It's been a long time since I was a grade school student (COUGH--late70searly80s--COUGH), but it boggles my mind how different classwork is today for our second-grade daughter. Techniques are so much better in terms of teaching kids' skills and strategies, instead of the rote "repetition and memorization" of my youth. I'm glad kids will never again know the tedium of pulling out a Big Chief tablet and taking dictation day-after-day-after-day. It's all in the name of competing in the global 21st-century economy, but there's one old school skill no longer taught (at least in my daughter's Brooklyn public school) that I have definite mixed feelings about. As she said to me the other day after I wrote something down for her, "Dad, I can't read this, it's in script." Or as we called it back at Kate Fratt Catholic, cursive.
So are the lovely flowing letters going the way of calligraphy? Not so fast. Break out your fountain pen and an ink cartridge, Longfellow… Sorry, ask your parents.
In a 2016 Washington Post article, Joe Heim writes that "cursive writing was suppose to be dead by now," but it's actually making a comeback in the age of the texting thumb. A number of states have added some form of cursive requirements, including Louisiana, which mandates all public schools, charters included, teach the sweeping script from 3rd-through-12th grade.
It's popping up all over the country. A Google search of "cursive writing" over the last year found a 4th-grade club in Kentucky, a Minnesota man literally named Loop hosting quarterly gatherings at craft beer bars, a New Hampshire museum exhibit highlighting the skill, and all manner of state legislatures arguing over whether it's a necessary part of childhood education.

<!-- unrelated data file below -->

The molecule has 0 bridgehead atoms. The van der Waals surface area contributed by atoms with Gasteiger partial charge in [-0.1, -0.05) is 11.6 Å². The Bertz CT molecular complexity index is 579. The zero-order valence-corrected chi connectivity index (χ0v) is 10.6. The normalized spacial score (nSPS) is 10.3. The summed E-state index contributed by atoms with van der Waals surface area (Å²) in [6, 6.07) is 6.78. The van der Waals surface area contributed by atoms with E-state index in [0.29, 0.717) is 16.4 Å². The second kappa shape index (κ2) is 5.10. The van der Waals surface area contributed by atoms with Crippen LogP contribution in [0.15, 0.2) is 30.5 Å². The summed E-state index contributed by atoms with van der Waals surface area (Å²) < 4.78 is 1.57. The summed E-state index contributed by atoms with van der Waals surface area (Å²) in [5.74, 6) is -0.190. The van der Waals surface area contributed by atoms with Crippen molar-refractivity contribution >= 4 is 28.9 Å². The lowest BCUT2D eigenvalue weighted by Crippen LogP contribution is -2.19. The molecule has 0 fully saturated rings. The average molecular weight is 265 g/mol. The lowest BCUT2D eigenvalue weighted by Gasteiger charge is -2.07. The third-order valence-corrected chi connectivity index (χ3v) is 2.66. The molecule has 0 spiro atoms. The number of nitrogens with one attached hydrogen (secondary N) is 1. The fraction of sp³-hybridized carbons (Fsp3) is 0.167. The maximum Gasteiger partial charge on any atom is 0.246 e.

The value of handwriting as a skill, separate from keyboarding, is clear. It's fundamental in learning to read and write, but the value of cursive as a form of penmanship on its own is murkier. A 1977 study said it's "possible" the continuous flow aids in higher reading and spelling scores, but forty years is a lifetime in classroom learning ago. A 2015 study hints at the same idea, but it wasn't specific to cursive outside of handwriting, so it's far from definitive. At best, the research is inconclusive and it seems cursive obsessiveness is driven by nostalgia.
The more time spent digging into the importance of cursive, the more it has a "get off my lawn" quality. Almost nobody uses it exclusively anymore, not even handwriting teachers as 55% use a print-cursive hybrid, according to a 2012 conference survey. Ask yourself, is there a time or place in modern society where cursive is even necessary? There is no scenario where cursive is required because print won't suffice. Even new Treasury Secretary Steve Mnuchin went with a printed signature on the dollar-dollar-bills. In theory, cursive might matter for electronic signatures, but in practice, a squiggly line is good enough. Then there's odd political supposition that kids "won't be able to read our Constitution," as if most Americans read their King James in Biblical Hebrew and Aramaic.
Yet, I hope my daughter learns to write "in script" and not just so we can communicate on paper. Experts say she can easily learn to read it without writing it, so my reason for wanting her to write cursive isn't pragmatic. It's aesthetic.
Perhaps cursive isn't necessary, but it is.
It's a wondrous style of writing created so the pen didn't have to leave the page (I suspect because those fountain pens were prone to major leakage), and there is something about the flow of cursive that tickles me. The swirls and twirls, curlicues and quirky "Qs," the weirdness of the lower-case letter similarities, individual styles and personal artistic flourishes, the indecipherable signature of my physician father and his brother, my priest uncle. Cursive provides an everyday beauty digital screens never can, and regular print rarely does.
Cursive has soul.
Hey, guess what, honey? The state of New York now wants 3rd-graders to learn cursive. Be still my ink-stained heart.